A: What do you hope to achieve with your multidisciplinary work?
BL: Just as I am currently focusing on the integration and development of art design with science technology in my academic field, I believe that as science technology have penetrated into every aspect of our lives, traditional art forms should not be stagnant, but should be actively integrated with technology to create more outstanding works. I hope that the many interdisciplinary works that I have created will open up a path for the integration of art and technology.
A: Where can we see or engage with your work next?
BL: From November 2022 to December 2023, I will have public exhibitions in at least four countries around the world. The most recent public appearances were at the 34th Girona Film Festival in November and at the ICE BREAKING art exhibition in Shenyang, China in December.
All images and videos courtesy of Bai Liu.
The work of Bai Liu appears in the Artists’ Directory in Issue 109 of Aesthetica. Click here to visit our online shop.
Lead image: Why Do We Love Cats? November 2021. Film Installation Art. Online VRChat, Duke Kunshan University, USA & China.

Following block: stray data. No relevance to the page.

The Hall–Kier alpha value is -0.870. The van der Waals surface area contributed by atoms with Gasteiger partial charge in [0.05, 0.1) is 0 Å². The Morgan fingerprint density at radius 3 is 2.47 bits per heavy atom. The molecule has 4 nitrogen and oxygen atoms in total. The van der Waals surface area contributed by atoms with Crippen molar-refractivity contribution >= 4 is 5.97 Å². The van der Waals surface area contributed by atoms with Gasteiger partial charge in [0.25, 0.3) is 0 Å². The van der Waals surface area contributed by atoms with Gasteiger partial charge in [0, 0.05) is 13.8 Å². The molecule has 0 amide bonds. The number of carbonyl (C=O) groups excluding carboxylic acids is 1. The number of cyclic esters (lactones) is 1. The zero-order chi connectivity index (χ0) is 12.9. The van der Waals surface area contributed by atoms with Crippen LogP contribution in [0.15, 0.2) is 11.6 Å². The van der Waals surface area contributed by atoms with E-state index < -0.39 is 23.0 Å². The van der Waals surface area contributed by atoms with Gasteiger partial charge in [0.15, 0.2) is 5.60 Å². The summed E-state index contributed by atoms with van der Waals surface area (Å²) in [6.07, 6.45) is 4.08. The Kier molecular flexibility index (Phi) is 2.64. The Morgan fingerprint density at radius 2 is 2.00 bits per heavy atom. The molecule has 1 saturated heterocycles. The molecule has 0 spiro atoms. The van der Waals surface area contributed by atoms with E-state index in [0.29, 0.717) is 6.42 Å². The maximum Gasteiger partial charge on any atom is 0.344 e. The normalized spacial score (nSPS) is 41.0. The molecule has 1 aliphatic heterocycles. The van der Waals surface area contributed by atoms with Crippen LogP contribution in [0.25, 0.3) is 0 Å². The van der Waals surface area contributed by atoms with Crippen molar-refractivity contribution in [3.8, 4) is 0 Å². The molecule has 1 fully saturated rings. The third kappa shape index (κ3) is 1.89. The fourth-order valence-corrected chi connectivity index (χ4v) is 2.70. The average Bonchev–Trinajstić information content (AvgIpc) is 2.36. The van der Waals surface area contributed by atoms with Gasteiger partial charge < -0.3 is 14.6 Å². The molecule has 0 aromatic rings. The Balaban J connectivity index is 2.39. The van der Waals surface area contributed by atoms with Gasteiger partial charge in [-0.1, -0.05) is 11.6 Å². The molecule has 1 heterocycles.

Image #3. Liu, Bai. Why Do We Love Cats? November 2021. Film Installation Art. Mofun Art Space, Chengdu.
Image #4. Liu, Bai. MO/馍. May 2022. Film Installation Art. London Design Festival 2022, London.
Image #5. Liu, Bai. JIN SHAN: THE CYCLE OF LIFE. December 2021. Garment. Page 63, Issue 76, London Runway.
Image #6. Liu, Bai. Why Do We Love Cats? November 2021. Film Installation Art. Mofun Art Space, Chengdu.
Image #7 & #8. Liu, Bai. Why Do We Love Cats? I-VI. December 2021. Motion Art. DEMO-Design in Motion Festival 2022, The Netherlands.
Image #9. Liu, Bai. MO/馍. May 2022. Film Installation Art. London Design Festival 2022, London.